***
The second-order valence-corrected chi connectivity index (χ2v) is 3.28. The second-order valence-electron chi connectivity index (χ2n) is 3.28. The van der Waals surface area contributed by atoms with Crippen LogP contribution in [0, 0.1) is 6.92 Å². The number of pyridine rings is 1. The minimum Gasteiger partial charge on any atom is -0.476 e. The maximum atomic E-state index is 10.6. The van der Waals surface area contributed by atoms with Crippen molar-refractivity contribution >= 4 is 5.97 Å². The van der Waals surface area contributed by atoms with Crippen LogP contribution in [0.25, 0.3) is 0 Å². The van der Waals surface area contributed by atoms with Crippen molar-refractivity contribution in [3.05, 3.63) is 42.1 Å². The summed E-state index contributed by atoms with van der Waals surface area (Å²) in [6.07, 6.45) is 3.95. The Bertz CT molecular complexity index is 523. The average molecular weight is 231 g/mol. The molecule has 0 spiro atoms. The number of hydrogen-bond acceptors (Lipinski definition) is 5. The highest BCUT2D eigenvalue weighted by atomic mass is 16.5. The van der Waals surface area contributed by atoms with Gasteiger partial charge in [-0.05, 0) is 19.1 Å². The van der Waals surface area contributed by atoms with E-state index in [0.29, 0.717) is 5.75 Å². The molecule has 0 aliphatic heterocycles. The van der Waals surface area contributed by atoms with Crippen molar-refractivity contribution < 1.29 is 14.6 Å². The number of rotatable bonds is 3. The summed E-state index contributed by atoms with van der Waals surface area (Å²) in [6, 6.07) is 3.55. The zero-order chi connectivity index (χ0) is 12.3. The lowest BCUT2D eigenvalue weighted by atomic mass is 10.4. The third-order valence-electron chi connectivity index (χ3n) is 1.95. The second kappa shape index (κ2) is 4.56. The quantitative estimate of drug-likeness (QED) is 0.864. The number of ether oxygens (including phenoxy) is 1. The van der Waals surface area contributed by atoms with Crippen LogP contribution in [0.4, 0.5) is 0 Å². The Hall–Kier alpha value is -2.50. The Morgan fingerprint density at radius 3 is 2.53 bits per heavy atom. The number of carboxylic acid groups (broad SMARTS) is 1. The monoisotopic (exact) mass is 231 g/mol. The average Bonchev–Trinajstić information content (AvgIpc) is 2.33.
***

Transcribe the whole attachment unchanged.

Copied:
The second-order valence-corrected chi connectivity index (χ2v) is 3.28. The second-order valence-electron chi connectivity index (χ2n) is 3.28. The van der Waals surface area contributed by atoms with Crippen LogP contribution in [0, 0.1) is 6.92 Å². The number of pyridine rings is 1. The minimum Gasteiger partial charge on any atom is -0.476 e. The maximum atomic E-state index is 10.6. The van der Waals surface area contributed by atoms with Crippen molar-refractivity contribution >= 4 is 5.97 Å². The van der Waals surface area contributed by atoms with Crippen LogP contribution in [0.25, 0.3) is 0 Å². The van der Waals surface area contributed by atoms with Crippen molar-refractivity contribution in [3.05, 3.63) is 42.1 Å². The summed E-state index contributed by atoms with van der Waals surface area (Å²) in [6.07, 6.45) is 3.95. The Bertz CT molecular complexity index is 523. The average molecular weight is 231 g/mol. The molecule has 0 spiro atoms. The number of hydrogen-bond acceptors (Lipinski definition) is 5. The highest BCUT2D eigenvalue weighted by atomic mass is 16.5. The van der Waals surface area contributed by atoms with Gasteiger partial charge in [-0.05, 0) is 19.1 Å². The van der Waals surface area contributed by atoms with E-state index in [0.29, 0.717) is 5.75 Å². The molecule has 0 aliphatic heterocycles. The van der Waals surface area contributed by atoms with Crippen molar-refractivity contribution < 1.29 is 14.6 Å². The number of rotatable bonds is 3. The summed E-state index contributed by atoms with van der Waals surface area (Å²) in [6, 6.07) is 3.55. The zero-order chi connectivity index (χ0) is 12.3. The lowest BCUT2D eigenvalue weighted by atomic mass is 10.4. The third-order valence-electron chi connectivity index (χ3n) is 1.95. The second kappa shape index (κ2) is 4.56. The quantitative estimate of drug-likeness (QED) is 0.864. The number of ether oxygens (including phenoxy) is 1. The van der Waals surface area contributed by atoms with Crippen LogP contribution in [0.4, 0.5) is 0 Å². The Hall–Kier alpha value is -2.50. The Morgan fingerprint density at radius 3 is 2.53 bits per heavy atom. The number of carboxylic acid groups (broad SMARTS) is 1. The monoisotopic (exact) mass is 231 g/mol. The average Bonchev–Trinajstić information content (AvgIpc) is 2.33.